On The Fly: Blake Wheeler
- Updated: November 4, 2016
Each month Minnesota Hockey Magazine Executive Editor Brian Halverson goes On the Fly with five questions for a prominent hockey figure.
Blake Wheeler has been a household name in Minnesota hockey circles for roughly half his life dating back to his high school days starring for Breck High School. Wheeler posted 100 points (45-55—100) as a junior in leading the Mustangs to the 2004 Class 1A state title with a hat trick in Breck’s 7-2 win over Orono.
The Plymouth native spent his senior season playing for the United States Hockey League’s Green bay Gamblers before embarking on a college career at the University of Minnesota. As a sophomore, Wheeler scored one of the most famous goals in Minnesota hockey history in a 2007 WCHA Final Five championship game win over North Dakota. His diving, sliding shot from his belly in the left circle popped up and over UND goaltender Phillippe Lamoureux at 3:27 of overtime made national news on ESPN’s SportsCenter.
Drafted in the first round (No. 5 overall) by the then Phoenix Coyotes, Wheeler is in his ninth NHL season with the Boston Bruins and the Atlanta Thrasher/Winnipeg Jets organization with more than 600 games and 400 points as a pro under his belt. His play earned him a spot on Team USA’s roster for the recent World Cup of hockey played in Toronto.
On Aug. 31, 2016, Wheeler’s 30th birthday, the Jets named Wheeler the franchise’s second captain (Andrew Ladd) since its move from Atlanta to Winnipeg and its ninth overall.
Wheeler was kind enough to give Minnesota Hockey Magazine a few minutes of his time following Winnipeg’s 4-3 loss to the Minnesota Wild on Oct. 15 at Xcel Energy Center.
Now in your ninth season in the league, do you still get a little extra jump in your step playing where you grew up?
Always, yeah, I have great memories of this building pretty much at every level. It’s been a great place for me, it’s always nice to come back here and see friends and family. It’s always a great atmosphere too.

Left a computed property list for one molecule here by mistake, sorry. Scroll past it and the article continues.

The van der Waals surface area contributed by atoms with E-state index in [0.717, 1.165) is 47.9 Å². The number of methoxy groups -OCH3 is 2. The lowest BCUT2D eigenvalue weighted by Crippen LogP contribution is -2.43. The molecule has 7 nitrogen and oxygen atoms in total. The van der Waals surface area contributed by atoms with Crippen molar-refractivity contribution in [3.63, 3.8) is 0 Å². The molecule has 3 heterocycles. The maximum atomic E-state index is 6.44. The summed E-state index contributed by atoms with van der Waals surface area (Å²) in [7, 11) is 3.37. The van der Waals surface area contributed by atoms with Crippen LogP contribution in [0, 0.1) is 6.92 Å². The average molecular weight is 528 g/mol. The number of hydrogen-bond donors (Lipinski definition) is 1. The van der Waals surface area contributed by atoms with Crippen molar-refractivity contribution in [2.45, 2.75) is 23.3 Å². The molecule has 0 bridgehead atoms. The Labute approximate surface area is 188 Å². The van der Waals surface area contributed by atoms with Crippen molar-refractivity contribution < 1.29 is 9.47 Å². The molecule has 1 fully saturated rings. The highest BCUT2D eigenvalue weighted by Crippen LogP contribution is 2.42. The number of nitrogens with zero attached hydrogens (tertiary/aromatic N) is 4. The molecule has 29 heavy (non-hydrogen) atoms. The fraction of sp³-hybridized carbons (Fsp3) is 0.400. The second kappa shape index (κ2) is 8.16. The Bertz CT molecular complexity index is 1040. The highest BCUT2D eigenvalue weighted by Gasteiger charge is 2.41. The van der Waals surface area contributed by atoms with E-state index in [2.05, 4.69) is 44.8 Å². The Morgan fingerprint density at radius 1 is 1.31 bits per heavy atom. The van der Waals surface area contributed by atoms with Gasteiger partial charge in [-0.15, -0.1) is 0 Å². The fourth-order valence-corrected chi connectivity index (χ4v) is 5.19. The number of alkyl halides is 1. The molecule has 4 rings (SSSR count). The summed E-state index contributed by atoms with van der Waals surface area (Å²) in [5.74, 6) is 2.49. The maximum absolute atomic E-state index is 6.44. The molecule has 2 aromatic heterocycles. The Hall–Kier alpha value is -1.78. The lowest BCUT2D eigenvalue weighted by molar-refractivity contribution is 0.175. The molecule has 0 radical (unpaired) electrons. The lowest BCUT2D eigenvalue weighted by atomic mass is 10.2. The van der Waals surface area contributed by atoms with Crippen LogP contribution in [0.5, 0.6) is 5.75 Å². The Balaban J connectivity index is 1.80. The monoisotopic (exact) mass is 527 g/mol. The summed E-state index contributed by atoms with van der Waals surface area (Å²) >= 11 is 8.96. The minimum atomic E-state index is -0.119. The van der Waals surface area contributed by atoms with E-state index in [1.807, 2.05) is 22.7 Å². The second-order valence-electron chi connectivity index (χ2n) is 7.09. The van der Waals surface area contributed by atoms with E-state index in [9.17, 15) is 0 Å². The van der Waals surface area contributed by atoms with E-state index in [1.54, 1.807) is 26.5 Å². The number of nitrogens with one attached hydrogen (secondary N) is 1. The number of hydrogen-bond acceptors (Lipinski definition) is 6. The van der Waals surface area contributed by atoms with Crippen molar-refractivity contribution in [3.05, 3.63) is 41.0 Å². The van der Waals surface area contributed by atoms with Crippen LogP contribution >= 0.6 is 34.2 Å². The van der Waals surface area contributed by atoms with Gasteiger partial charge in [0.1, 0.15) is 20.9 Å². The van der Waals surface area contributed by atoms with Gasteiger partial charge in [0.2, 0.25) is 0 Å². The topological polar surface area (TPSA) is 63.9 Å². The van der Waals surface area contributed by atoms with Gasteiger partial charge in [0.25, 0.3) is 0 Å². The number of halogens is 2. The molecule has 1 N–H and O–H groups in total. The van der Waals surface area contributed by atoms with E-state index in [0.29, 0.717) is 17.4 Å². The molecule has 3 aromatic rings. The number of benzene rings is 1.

Speaking of the building, you scored, arguably, the most memorable goal in this place. What immediately comes to mind when you think back to that play?
It’ll be one of the more special moments in my career. Helping the University of Minnesota hang a banner was such a great honor. Whenever I think back on that goal it still gives me goosebumps, it was such a great moment.
You’ve experienced a lot of success throughout your NHL career but things really took off for you in Winnipeg. What did that change do for you?
Well, you know, everyone kind of matures at different paces. I think around that time I grew up as a person as well as a player. I just kind of came into my own and was given a great opportunity by the Jets to play a lot of minutes, have a big role, a big responsibility, and I was able to make the most of it.
While the 2016 World Cup didn’t turn out the way you would have liked in terms of team success, what did that experience mean to you personally and what did you take away from it?
It was a great honor being selected. They have such a great pool of talent that they can choose from so to get the nod is always an honor.
What does it mean to a kid from Plymouth to be named captain of an NHL team?
It’s tough to really describe it. I think once it’s all said and done I’ll look back on it and pinch myself but I’m just enjoying it right now, I’m enjoying be a leader of a team and we have a great group of guys so it makes it a really fun job.
Story originally published in the November, 2016 issue of our digital magazine. For more stories like this, click HERE to view the November issue and subscribe to have future issues delivered directly to your email inbox.